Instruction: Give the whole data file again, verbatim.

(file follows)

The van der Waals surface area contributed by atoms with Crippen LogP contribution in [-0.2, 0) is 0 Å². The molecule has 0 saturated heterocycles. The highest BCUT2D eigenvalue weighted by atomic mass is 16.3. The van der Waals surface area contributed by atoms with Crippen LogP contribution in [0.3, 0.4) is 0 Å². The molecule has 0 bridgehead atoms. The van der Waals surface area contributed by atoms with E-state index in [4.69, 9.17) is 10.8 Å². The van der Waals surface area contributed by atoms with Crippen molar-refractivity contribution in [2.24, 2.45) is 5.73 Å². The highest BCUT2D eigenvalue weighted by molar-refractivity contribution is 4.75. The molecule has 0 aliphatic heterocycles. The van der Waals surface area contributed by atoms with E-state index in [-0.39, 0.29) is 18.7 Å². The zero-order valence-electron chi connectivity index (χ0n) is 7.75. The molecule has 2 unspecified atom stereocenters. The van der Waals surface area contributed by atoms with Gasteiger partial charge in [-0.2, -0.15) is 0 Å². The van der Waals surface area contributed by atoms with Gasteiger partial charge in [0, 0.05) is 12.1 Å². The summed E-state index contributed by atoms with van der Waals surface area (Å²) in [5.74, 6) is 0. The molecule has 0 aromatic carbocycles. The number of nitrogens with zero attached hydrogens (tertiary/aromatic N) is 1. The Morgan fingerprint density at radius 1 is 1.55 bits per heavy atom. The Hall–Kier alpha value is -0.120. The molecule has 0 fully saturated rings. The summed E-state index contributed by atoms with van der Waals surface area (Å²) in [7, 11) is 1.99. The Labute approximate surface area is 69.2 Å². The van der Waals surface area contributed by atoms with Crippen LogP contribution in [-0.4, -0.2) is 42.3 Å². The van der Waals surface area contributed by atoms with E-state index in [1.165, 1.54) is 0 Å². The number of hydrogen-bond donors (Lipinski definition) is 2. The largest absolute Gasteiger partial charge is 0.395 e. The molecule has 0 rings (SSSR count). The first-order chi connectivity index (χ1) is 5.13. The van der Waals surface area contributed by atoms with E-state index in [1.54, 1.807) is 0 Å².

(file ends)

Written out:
The van der Waals surface area contributed by atoms with Crippen LogP contribution in [-0.2, 0) is 0 Å². The molecule has 0 saturated heterocycles. The highest BCUT2D eigenvalue weighted by atomic mass is 16.3. The van der Waals surface area contributed by atoms with Crippen LogP contribution in [0.3, 0.4) is 0 Å². The molecule has 0 bridgehead atoms. The van der Waals surface area contributed by atoms with E-state index in [4.69, 9.17) is 10.8 Å². The van der Waals surface area contributed by atoms with Crippen molar-refractivity contribution in [2.24, 2.45) is 5.73 Å². The highest BCUT2D eigenvalue weighted by molar-refractivity contribution is 4.75. The molecule has 0 aliphatic heterocycles. The van der Waals surface area contributed by atoms with E-state index in [-0.39, 0.29) is 18.7 Å². The zero-order valence-electron chi connectivity index (χ0n) is 7.75. The molecule has 2 unspecified atom stereocenters. The van der Waals surface area contributed by atoms with Gasteiger partial charge in [-0.2, -0.15) is 0 Å². The van der Waals surface area contributed by atoms with Gasteiger partial charge in [0, 0.05) is 12.1 Å². The summed E-state index contributed by atoms with van der Waals surface area (Å²) in [5.74, 6) is 0. The molecule has 0 aromatic carbocycles. The number of nitrogens with zero attached hydrogens (tertiary/aromatic N) is 1. The Morgan fingerprint density at radius 1 is 1.55 bits per heavy atom. The Hall–Kier alpha value is -0.120. The molecule has 0 fully saturated rings. The summed E-state index contributed by atoms with van der Waals surface area (Å²) in [7, 11) is 1.99. The Labute approximate surface area is 69.2 Å². The van der Waals surface area contributed by atoms with Crippen LogP contribution in [-0.4, -0.2) is 42.3 Å². The van der Waals surface area contributed by atoms with E-state index in [1.165, 1.54) is 0 Å². The number of hydrogen-bond donors (Lipinski definition) is 2. The largest absolute Gasteiger partial charge is 0.395 e. The molecule has 0 rings (SSSR count). The first-order chi connectivity index (χ1) is 5.13. The van der Waals surface area contributed by atoms with E-state index in [1.54, 1.807) is 0 Å².